Tuesday, 3 January 2012
Protest over Ikea meatballs - welcome back to Absurdistan
After describing the impromptu general strike three days before Christmas which forced me to pay $500 to rebook my flight home, I moved on to describing to my friends the other union strikes I have witnessed since moving here. From the impromptu metro driver strike that was called after a driver claimed he was punched by a passenger (it turned out the driver had punched the passenger) to the October garbage strike in which the garbagemen went around town lighting the trash bags on fire and throwing them into the street, there’s plenty to describe. And let's not forget the time the taxi drivers blockaded Brussels Airport because an unlicensed taxi driver had been grazed by a bullet while he fled from police during a high-speed chase.
Today I learned about a whole new anecdote of insanity I could have described to my perplexed American friends. According to this story by Belgian news station RTL, the restaurant owners association in Belgium (Horeca) is busing homeless people to Ikea as a protest against their low meatball prices. When I first saw this story I assumed it had to be a joke. Clearly I’ve been in the US too long! Because I forgot that when you hear about something this absurd happening in Belgium, it’s probably true.
In a protest against Ikea’s low-priced meatballs, which they say are putting traditional restaurants out of business, Horeca bused 200 homeless people to a branch of Ikea for a Christmas dinner. It was an apparent effort to disrupt the chain’s business by scaring away customers. Horeca’s president accused the Swedish chain of selling meatballs at loss-leading prices in order to get people into the store, something that is illegal in Belgium. He told RTL, “After seeing meatballs at €2.50 in Ikea, consumers will treat us traditional restaurants like thieves."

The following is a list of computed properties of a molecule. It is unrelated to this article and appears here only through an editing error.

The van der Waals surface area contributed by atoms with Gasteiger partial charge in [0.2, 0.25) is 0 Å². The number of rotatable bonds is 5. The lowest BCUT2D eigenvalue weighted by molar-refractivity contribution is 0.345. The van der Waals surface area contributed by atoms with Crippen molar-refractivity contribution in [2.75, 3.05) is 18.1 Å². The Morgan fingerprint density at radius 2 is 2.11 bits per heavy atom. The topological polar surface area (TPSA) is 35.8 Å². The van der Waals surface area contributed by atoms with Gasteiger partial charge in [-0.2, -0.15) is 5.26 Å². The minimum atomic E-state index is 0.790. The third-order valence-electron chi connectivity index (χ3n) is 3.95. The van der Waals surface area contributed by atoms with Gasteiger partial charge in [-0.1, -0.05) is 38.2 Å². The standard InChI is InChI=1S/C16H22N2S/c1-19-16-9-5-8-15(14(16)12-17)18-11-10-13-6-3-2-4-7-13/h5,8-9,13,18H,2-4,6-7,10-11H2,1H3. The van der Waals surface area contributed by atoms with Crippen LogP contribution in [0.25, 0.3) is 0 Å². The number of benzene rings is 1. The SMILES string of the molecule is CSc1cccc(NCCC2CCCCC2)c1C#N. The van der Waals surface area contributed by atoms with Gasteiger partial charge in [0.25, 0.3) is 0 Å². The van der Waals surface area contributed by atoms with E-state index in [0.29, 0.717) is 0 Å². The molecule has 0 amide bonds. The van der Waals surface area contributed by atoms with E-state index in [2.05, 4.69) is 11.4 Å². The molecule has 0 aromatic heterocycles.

So to anyone who didn’t understand why I was buying so many things to take back with me while home in the US, now you get a clearer picture! Consumer goods are much more expensive here in the 'land that capitalism forgot', because prices are so rigidly controlled (either by the government, by unions or by business cartels). We’re now in the January sales period, one of just two months per year when retailers are allowed to have sales (the other is July). But really, this sale period just reduces prices to what they would be in neighboring countries like the UK and Germany. So they’re of little interest to me, since I have a policy of never buying anything in Belgium that isn’t absolutely necessary. I save up my shopping for when I’m out of the country.
I made a new years resolution to try to be more positive about Belgium. Clearly, I'm off to a great start already. Oh well, my resolution to lose 10 kilos was probably much more realistic. Happy new year!